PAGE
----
As the Krag-Jorgensen was accepted into the service of foreign armies, it was only natural for its localized use to take on cartridge types suitable for the customer. As such, Norwegian-based rifles were chambered for the 6.5x55mm M94 Norwegian Krag rimless cartridge. Conversely, the American models were chambered for the .30-40 "Krag" cartridge (approximately equivalent to the 7.62mm round) and the Danish Krag-Jorgensen rifles were chambered for the local 8x58R rimmed cartridge (7.87mm caliber). In all cases, the action remained the same though muzzle velocity was variable, largely settled by the type of ammunition (and subsequent powder charge) being utilized with general value spanning 1,900 to 2,800 feet per second. Effective range - again, dependent upon ammunition type being used (and environmental factors) - was in the vicinity of 900 meters. Feeding was through a five-round integral magazine well. One of the distinct features of the Krag-Jorgensen was in its ability to be fed individual cartridges and not require charger/"stripper clips" as in other designs of the period. This also allowed an operator to "top off" the magazine - another limitation of charger-loaded designs. Of course the manual reloading process consisting of individual cartridges was something of a detrimental feature to the Krag and others like it.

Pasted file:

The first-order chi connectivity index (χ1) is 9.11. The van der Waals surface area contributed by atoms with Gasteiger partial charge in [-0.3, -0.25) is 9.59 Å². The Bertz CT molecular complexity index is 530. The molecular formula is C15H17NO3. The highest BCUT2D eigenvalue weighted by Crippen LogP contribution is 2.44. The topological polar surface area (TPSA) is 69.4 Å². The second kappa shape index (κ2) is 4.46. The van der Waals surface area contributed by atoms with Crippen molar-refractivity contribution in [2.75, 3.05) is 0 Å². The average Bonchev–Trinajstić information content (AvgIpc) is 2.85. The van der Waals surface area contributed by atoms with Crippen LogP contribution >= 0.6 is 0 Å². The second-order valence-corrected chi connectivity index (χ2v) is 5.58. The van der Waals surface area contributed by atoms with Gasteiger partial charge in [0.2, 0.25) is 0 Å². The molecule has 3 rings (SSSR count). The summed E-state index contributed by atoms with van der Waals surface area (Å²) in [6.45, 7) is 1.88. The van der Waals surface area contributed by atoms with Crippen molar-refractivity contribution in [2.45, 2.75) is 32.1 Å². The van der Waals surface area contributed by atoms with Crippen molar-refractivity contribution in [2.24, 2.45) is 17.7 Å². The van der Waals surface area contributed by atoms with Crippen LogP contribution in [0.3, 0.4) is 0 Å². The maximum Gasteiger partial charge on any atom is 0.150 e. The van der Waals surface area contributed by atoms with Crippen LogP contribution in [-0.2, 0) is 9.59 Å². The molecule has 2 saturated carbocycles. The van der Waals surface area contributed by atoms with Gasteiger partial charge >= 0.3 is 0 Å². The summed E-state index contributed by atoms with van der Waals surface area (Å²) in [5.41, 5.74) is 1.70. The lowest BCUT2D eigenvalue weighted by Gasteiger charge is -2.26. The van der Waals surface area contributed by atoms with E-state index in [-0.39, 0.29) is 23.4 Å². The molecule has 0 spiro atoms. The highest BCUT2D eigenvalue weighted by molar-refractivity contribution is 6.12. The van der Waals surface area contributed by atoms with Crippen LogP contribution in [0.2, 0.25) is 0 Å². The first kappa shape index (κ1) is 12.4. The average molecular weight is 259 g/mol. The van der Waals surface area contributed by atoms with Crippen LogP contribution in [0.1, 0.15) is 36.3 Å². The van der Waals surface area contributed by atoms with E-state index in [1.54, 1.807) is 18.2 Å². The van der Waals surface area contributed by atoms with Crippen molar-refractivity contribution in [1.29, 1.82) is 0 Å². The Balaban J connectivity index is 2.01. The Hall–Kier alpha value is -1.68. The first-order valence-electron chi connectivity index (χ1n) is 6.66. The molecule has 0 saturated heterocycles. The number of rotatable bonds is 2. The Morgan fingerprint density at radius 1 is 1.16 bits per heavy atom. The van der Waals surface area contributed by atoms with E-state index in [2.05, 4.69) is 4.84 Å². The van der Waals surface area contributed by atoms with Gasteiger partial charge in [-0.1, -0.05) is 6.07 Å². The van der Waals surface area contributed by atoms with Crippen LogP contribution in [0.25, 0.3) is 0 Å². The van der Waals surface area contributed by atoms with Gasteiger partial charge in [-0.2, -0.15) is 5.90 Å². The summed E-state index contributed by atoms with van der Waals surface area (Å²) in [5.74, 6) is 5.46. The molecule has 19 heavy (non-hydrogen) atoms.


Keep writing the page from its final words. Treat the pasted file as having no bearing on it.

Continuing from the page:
For the Norwegian Army, the Krag-Jorgensen competed favorably against the Mannlicher Model 1892 and the Mauser Model 1892 in trials to which production of the indigenous Krag began in 1893. After a period of live evaluation by the Army, the Krag-Jorgensen design was formally adopted into service in 1894 (as the "Model 1894"). Its availability went beyond its military use for thousands were purchased across the civilian market. Before long, the rifle was modified into the shortened carbine form and specialized variants would inevitably appear for military, hunting and sporting use.
The Danes became the first operator of the Krag-Jorgensen after the adoption of the Model 1889 on July 3rd, 1889. The Americans followed the Norwegians as production of American Krags began in 1894 and spanned into 1904.